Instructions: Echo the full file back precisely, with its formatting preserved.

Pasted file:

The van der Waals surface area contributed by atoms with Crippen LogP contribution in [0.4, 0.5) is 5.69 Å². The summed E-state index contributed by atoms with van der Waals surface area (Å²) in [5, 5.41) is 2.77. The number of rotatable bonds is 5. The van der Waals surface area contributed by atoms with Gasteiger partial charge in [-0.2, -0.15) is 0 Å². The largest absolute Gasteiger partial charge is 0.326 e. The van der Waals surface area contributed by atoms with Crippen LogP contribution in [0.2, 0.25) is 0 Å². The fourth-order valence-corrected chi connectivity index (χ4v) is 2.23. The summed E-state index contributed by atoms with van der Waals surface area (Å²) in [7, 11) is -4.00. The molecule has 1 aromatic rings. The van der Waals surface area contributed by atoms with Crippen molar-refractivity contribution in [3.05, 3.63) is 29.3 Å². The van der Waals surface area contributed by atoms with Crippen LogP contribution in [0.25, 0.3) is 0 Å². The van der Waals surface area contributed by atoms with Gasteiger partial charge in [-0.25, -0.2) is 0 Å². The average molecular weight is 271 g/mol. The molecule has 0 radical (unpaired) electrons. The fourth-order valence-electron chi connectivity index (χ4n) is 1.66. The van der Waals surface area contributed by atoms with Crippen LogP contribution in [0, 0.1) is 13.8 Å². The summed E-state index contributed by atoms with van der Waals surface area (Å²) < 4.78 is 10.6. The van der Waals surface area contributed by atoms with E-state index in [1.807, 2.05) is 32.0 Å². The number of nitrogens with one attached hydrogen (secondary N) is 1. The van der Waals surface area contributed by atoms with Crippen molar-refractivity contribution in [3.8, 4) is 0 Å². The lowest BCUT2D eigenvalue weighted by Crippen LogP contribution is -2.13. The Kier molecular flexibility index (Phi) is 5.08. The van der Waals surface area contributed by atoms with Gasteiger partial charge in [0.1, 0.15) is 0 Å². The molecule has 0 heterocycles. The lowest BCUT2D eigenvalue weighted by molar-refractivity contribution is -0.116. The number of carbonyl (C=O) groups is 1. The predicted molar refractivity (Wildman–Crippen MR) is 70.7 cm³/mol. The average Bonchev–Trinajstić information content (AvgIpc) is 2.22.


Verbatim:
The van der Waals surface area contributed by atoms with Crippen LogP contribution in [0.4, 0.5) is 5.69 Å². The summed E-state index contributed by atoms with van der Waals surface area (Å²) in [5, 5.41) is 2.77. The number of rotatable bonds is 5. The van der Waals surface area contributed by atoms with Gasteiger partial charge in [-0.2, -0.15) is 0 Å². The largest absolute Gasteiger partial charge is 0.326 e. The van der Waals surface area contributed by atoms with Crippen LogP contribution in [0.2, 0.25) is 0 Å². The fourth-order valence-corrected chi connectivity index (χ4v) is 2.23. The summed E-state index contributed by atoms with van der Waals surface area (Å²) in [7, 11) is -4.00. The molecule has 1 aromatic rings. The van der Waals surface area contributed by atoms with Crippen molar-refractivity contribution in [3.05, 3.63) is 29.3 Å². The van der Waals surface area contributed by atoms with Crippen LogP contribution in [0.25, 0.3) is 0 Å². The van der Waals surface area contributed by atoms with Gasteiger partial charge in [-0.25, -0.2) is 0 Å². The average molecular weight is 271 g/mol. The molecule has 0 radical (unpaired) electrons. The fourth-order valence-electron chi connectivity index (χ4n) is 1.66. The van der Waals surface area contributed by atoms with Crippen LogP contribution in [0, 0.1) is 13.8 Å². The summed E-state index contributed by atoms with van der Waals surface area (Å²) < 4.78 is 10.6. The van der Waals surface area contributed by atoms with E-state index in [1.807, 2.05) is 32.0 Å². The number of nitrogens with one attached hydrogen (secondary N) is 1. The van der Waals surface area contributed by atoms with Crippen molar-refractivity contribution in [3.8, 4) is 0 Å². The lowest BCUT2D eigenvalue weighted by Crippen LogP contribution is -2.13. The Kier molecular flexibility index (Phi) is 5.08. The van der Waals surface area contributed by atoms with Gasteiger partial charge in [0.1, 0.15) is 0 Å². The molecule has 0 heterocycles. The lowest BCUT2D eigenvalue weighted by molar-refractivity contribution is -0.116. The number of carbonyl (C=O) groups is 1. The predicted molar refractivity (Wildman–Crippen MR) is 70.7 cm³/mol. The average Bonchev–Trinajstić information content (AvgIpc) is 2.22.